I’m running to become the first Latino Councilmember in the history of St. Paul. I’ll also share a few reasons why you should take this seriously:

– Nationally, Latinos account for 19 percent of our population and over half our population growth.

– In Minnesota, our Latino community is also growing tremendously, and has more than doubled over the past 20 years to reach nearly 350,000 people.

– About 70 percent our Latino community is based in the Twin Cities metro area.

The central challenge is that we don’t have leadership; we have virtually no political leaders who represent our Latino communities here in the Twin Cities. Beyond this, our leaders have been extremely reserved (to use gentle language) in their efforts to reach out.

The end result is that we see much lower voting rates across Latino communities. I don’t think it is hard to see why: why vote when your leaders don’t represent you?

I’m not going to be so naive as to claim to represent all our Latino communities. But, I think that getting people into seats of power, visibilizing our communities and issues, and inspiring future generations — this is how it starts, and this is what progressive politics is supposed to be about.

I am proudly Peruvian-Minnesotan. My mother immigrated to Minnesota from Peru, and my father is from Minnesota (Minneapolis). I was raised speaking both English and Spanish at home, and grew up going to a camp, La Semana, to stay in touch with my roots while being in Minnesota. At the same time, when I was younger, St. Paul had a much smaller Latino community, and for my brother and I, our Peruvian identity was something that we, unfortunately, tried not to emphasize – when you are growing up, you want to fit in, and you don’t want to be the one eating green peruvian rice and quinoa (very low trade value at the lunch table in Minnesota)!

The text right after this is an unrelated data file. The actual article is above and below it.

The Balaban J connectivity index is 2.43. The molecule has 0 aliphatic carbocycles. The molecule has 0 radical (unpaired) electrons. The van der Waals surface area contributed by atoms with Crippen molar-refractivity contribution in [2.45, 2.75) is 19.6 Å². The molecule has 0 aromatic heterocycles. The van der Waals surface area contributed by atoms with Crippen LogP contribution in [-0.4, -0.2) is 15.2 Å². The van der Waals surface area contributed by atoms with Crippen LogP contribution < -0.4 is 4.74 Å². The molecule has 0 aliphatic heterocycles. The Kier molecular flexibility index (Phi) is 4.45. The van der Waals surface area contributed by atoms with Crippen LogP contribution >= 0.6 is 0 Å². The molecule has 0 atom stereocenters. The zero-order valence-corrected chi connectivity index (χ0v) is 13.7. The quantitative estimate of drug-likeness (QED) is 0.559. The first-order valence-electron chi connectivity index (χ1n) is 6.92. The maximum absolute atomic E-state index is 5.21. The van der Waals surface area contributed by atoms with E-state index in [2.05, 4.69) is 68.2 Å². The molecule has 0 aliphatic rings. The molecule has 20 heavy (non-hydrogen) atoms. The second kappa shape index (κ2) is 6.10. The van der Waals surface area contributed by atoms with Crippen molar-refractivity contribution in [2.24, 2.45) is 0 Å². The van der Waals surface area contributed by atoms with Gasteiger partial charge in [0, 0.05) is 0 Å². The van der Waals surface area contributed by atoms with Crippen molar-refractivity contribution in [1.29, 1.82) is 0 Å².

Over time, of course, I’ve shifted my understanding, and have come to view my Peruvian-Minnesotan heritage as part of what makes me unique, and part of what has given me the perspectives that I have. It has also helped offer me the opportunity to live around the world – I’ve been able to work in Chile (Santiago), Peru (Lima and Cusco), and Mexico (CDMX and Oaxaca). I’ve even had the opportunity of teaching violin for a youth orchestra in a small town in rural Oaxaca. Ultimately, I think restoring the voice of our neighborhoods means being more racially, ethnically, and ideologically inclusive, and St. Paul is full of stories and values we still need to hear about.